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|Title:||Adverse reactions to vancomycin and cross-reactivity with other antibiotics.|
|Authors:||De Luca, Joseph F;Holmes, Natasha E;Trubiano, Jason A|
|Affiliation:||Department of Clinical Immunology and Allergy, The Royal Melbourne Hospital|
The National Centre for Infections in Cancer, Peter MacCallum Cancer Centre, Melbourne, Victoria, Australia
Department of Infectious Diseases, Austin Health, Heidelberg, Victoria, Australia
Centre for Antibiotic Allergy and Research, Austin Health, Heidelberg, Victoria, Australia
Department of Medicine, Austin Health, The University of Melbourne, Heidelberg, Victoria, Australia
|Citation:||Current opinion in allergy and clinical immunology 2020; 20(4): 352-361|
|Abstract:||Glycopeptide antibiotics such as vancomycin are frequently utilized to treat resistant Gram-positive infections such as methicillin-resistant Staphylococcus aureus. The current literature on glycopeptide and lipoglycopeptide structure, hypersensitivity and potential cross-reactivity was reviewed, highlighting implications for safe prescribing. Structurally similar, glycopeptides could theoretically cross-react. Immediate reactions to vancomycin include non-IgE-mediated reactions (e.g. red man syndrome) and IgE-mediated hypersensitivity (e.g. anaphylaxis), sharing clinical features. Vancomycin can activate mast cells via MAS-related G-protein-coupled receptor X2, an IgE-independent receptor implicated in non-IgE reactions. In-vivo and in-vitro testing for suspected IgE-mediated reactions to glycopeptides remain ill-defined. Vancomycin is increasingly recognized to cause severe cutaneous adverse reactions (SCAR), with drug reaction with eosinophilia and systemic symptoms (DRESS) predominantly reported. Vancomycin DRESS has been associated with HLA-A32:-01, with a number needed to prevent of 1 in 74. Data demonstrating cross-reactivity amongst glycopeptides and lipoglycopeptides is limited to case reports/series. Further studies and in-vivo/in-vitro diagnostics are required for better differentiation between IgE and non-IgE glycopeptide reactions. Despite its association with vanomycin DRESS, utility of pharmacogenomic screening for HLA-A32: 01 is ill-defined. Although HLA-A32:01 has been associated with vancomycin DRESS, its utility for pharmacogenomic screening is ill defined. Further clinical and immunological cross-reactivity data for glycopeptide/lipoglycopeptide antibiotics is required.|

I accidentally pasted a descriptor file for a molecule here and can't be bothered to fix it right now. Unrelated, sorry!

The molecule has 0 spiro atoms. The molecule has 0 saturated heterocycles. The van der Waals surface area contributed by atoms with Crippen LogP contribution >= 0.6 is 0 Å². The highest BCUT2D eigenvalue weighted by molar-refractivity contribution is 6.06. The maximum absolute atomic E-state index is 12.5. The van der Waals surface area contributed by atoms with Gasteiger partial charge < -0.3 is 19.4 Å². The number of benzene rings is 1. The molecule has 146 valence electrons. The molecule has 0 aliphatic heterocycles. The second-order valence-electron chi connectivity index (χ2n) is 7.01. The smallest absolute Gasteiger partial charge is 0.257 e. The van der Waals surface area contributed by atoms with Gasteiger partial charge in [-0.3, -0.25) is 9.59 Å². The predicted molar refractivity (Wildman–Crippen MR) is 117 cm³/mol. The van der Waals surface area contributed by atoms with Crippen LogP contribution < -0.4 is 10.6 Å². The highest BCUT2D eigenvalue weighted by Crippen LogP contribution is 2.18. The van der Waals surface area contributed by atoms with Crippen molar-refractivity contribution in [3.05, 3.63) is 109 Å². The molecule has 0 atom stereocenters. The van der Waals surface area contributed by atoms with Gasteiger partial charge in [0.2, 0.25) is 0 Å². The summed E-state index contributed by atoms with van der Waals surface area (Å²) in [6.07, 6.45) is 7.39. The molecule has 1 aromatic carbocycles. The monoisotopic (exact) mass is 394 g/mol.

|Appears in Collections:||Journal articles|
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